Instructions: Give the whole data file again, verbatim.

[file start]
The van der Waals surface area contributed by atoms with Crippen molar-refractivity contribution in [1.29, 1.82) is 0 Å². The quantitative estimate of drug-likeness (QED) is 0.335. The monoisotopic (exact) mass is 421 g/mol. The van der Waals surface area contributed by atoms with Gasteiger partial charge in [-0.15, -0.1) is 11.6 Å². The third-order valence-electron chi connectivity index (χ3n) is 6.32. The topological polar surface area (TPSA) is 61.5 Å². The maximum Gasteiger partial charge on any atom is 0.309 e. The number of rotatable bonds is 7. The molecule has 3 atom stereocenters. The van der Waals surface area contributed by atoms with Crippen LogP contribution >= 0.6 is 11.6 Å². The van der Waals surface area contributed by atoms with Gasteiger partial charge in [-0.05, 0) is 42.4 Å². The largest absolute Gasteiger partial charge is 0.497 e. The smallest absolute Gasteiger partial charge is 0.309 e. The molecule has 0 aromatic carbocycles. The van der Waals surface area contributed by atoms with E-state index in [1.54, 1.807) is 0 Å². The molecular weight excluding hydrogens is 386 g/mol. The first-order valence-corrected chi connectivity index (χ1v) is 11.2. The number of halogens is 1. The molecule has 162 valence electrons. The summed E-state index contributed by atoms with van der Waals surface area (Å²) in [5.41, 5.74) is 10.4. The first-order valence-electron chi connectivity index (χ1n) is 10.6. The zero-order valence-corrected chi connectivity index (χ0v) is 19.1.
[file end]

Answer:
The van der Waals surface area contributed by atoms with Crippen molar-refractivity contribution in [1.29, 1.82) is 0 Å². The quantitative estimate of drug-likeness (QED) is 0.335. The monoisotopic (exact) mass is 421 g/mol. The van der Waals surface area contributed by atoms with Gasteiger partial charge in [-0.15, -0.1) is 11.6 Å². The third-order valence-electron chi connectivity index (χ3n) is 6.32. The topological polar surface area (TPSA) is 61.5 Å². The maximum Gasteiger partial charge on any atom is 0.309 e. The number of rotatable bonds is 7. The molecule has 3 atom stereocenters. The van der Waals surface area contributed by atoms with Crippen LogP contribution >= 0.6 is 11.6 Å². The van der Waals surface area contributed by atoms with Gasteiger partial charge in [-0.05, 0) is 42.4 Å². The largest absolute Gasteiger partial charge is 0.497 e. The smallest absolute Gasteiger partial charge is 0.309 e. The molecule has 0 aromatic carbocycles. The van der Waals surface area contributed by atoms with E-state index in [1.54, 1.807) is 0 Å². The molecular weight excluding hydrogens is 386 g/mol. The first-order valence-corrected chi connectivity index (χ1v) is 11.2. The number of halogens is 1. The molecule has 162 valence electrons. The summed E-state index contributed by atoms with van der Waals surface area (Å²) in [5.41, 5.74) is 10.4. The first-order valence-electron chi connectivity index (χ1n) is 10.6. The zero-order valence-corrected chi connectivity index (χ0v) is 19.1.